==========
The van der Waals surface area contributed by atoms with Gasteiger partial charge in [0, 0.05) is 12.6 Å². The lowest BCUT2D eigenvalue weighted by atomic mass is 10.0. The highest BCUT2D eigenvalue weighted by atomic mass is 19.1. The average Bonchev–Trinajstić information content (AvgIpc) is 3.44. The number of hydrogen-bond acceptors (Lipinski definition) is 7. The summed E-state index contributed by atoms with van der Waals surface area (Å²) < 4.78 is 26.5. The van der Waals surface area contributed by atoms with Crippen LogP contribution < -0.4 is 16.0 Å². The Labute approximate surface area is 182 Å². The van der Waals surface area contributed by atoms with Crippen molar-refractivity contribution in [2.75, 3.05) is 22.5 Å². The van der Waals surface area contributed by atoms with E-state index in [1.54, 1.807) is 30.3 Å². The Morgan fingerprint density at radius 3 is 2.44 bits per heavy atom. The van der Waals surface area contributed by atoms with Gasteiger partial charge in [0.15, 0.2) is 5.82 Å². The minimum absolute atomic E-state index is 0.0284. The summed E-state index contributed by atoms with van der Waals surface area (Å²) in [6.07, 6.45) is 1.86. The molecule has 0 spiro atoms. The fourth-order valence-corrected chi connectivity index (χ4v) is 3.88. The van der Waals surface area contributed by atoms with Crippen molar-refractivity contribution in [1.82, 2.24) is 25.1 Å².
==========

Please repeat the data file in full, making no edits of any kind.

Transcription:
The van der Waals surface area contributed by atoms with Gasteiger partial charge in [0, 0.05) is 12.6 Å². The lowest BCUT2D eigenvalue weighted by atomic mass is 10.0. The highest BCUT2D eigenvalue weighted by atomic mass is 19.1. The average Bonchev–Trinajstić information content (AvgIpc) is 3.44. The number of hydrogen-bond acceptors (Lipinski definition) is 7. The summed E-state index contributed by atoms with van der Waals surface area (Å²) < 4.78 is 26.5. The van der Waals surface area contributed by atoms with Crippen LogP contribution < -0.4 is 16.0 Å². The Labute approximate surface area is 182 Å². The van der Waals surface area contributed by atoms with Crippen molar-refractivity contribution in [2.75, 3.05) is 22.5 Å². The van der Waals surface area contributed by atoms with E-state index in [1.54, 1.807) is 30.3 Å². The Morgan fingerprint density at radius 3 is 2.44 bits per heavy atom. The van der Waals surface area contributed by atoms with Gasteiger partial charge in [0.15, 0.2) is 5.82 Å². The minimum absolute atomic E-state index is 0.0284. The summed E-state index contributed by atoms with van der Waals surface area (Å²) in [6.07, 6.45) is 1.86. The molecule has 0 spiro atoms. The fourth-order valence-corrected chi connectivity index (χ4v) is 3.88. The van der Waals surface area contributed by atoms with Crippen molar-refractivity contribution in [1.82, 2.24) is 25.1 Å².